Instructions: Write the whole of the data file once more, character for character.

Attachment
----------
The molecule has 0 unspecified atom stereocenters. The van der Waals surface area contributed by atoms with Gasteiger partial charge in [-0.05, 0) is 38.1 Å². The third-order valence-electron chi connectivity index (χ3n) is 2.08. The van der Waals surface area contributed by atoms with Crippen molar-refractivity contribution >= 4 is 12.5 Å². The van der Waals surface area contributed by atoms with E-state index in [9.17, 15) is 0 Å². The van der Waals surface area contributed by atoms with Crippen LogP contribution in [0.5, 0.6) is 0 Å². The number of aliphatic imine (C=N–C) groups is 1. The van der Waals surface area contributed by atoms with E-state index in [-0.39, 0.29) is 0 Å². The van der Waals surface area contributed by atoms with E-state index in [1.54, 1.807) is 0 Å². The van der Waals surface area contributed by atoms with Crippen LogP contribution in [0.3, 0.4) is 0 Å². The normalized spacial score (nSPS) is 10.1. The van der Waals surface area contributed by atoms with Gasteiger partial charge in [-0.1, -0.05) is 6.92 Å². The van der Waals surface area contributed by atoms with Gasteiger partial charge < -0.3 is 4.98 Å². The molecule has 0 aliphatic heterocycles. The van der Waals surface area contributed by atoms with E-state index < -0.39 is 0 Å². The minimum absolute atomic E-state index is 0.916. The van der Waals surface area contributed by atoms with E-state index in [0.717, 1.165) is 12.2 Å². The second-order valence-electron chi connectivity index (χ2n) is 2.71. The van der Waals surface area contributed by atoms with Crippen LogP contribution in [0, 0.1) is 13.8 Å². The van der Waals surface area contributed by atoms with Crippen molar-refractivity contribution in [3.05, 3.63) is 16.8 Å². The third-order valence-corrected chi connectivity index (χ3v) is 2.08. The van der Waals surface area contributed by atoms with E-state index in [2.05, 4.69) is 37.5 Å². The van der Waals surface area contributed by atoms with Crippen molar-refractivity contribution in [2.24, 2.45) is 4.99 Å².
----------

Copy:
The molecule has 0 unspecified atom stereocenters. The van der Waals surface area contributed by atoms with Gasteiger partial charge in [-0.05, 0) is 38.1 Å². The third-order valence-electron chi connectivity index (χ3n) is 2.08. The van der Waals surface area contributed by atoms with Crippen molar-refractivity contribution >= 4 is 12.5 Å². The van der Waals surface area contributed by atoms with E-state index in [9.17, 15) is 0 Å². The van der Waals surface area contributed by atoms with Crippen LogP contribution in [0.5, 0.6) is 0 Å². The number of aliphatic imine (C=N–C) groups is 1. The van der Waals surface area contributed by atoms with E-state index in [-0.39, 0.29) is 0 Å². The van der Waals surface area contributed by atoms with E-state index in [1.54, 1.807) is 0 Å². The van der Waals surface area contributed by atoms with Crippen LogP contribution in [0.3, 0.4) is 0 Å². The normalized spacial score (nSPS) is 10.1. The van der Waals surface area contributed by atoms with Gasteiger partial charge in [-0.1, -0.05) is 6.92 Å². The van der Waals surface area contributed by atoms with Gasteiger partial charge < -0.3 is 4.98 Å². The molecule has 0 aliphatic heterocycles. The van der Waals surface area contributed by atoms with E-state index < -0.39 is 0 Å². The minimum absolute atomic E-state index is 0.916. The van der Waals surface area contributed by atoms with E-state index in [0.717, 1.165) is 12.2 Å². The second-order valence-electron chi connectivity index (χ2n) is 2.71. The van der Waals surface area contributed by atoms with Crippen LogP contribution in [0, 0.1) is 13.8 Å². The van der Waals surface area contributed by atoms with Crippen molar-refractivity contribution in [3.05, 3.63) is 16.8 Å². The third-order valence-corrected chi connectivity index (χ3v) is 2.08. The van der Waals surface area contributed by atoms with E-state index in [2.05, 4.69) is 37.5 Å². The van der Waals surface area contributed by atoms with Crippen molar-refractivity contribution in [2.24, 2.45) is 4.99 Å².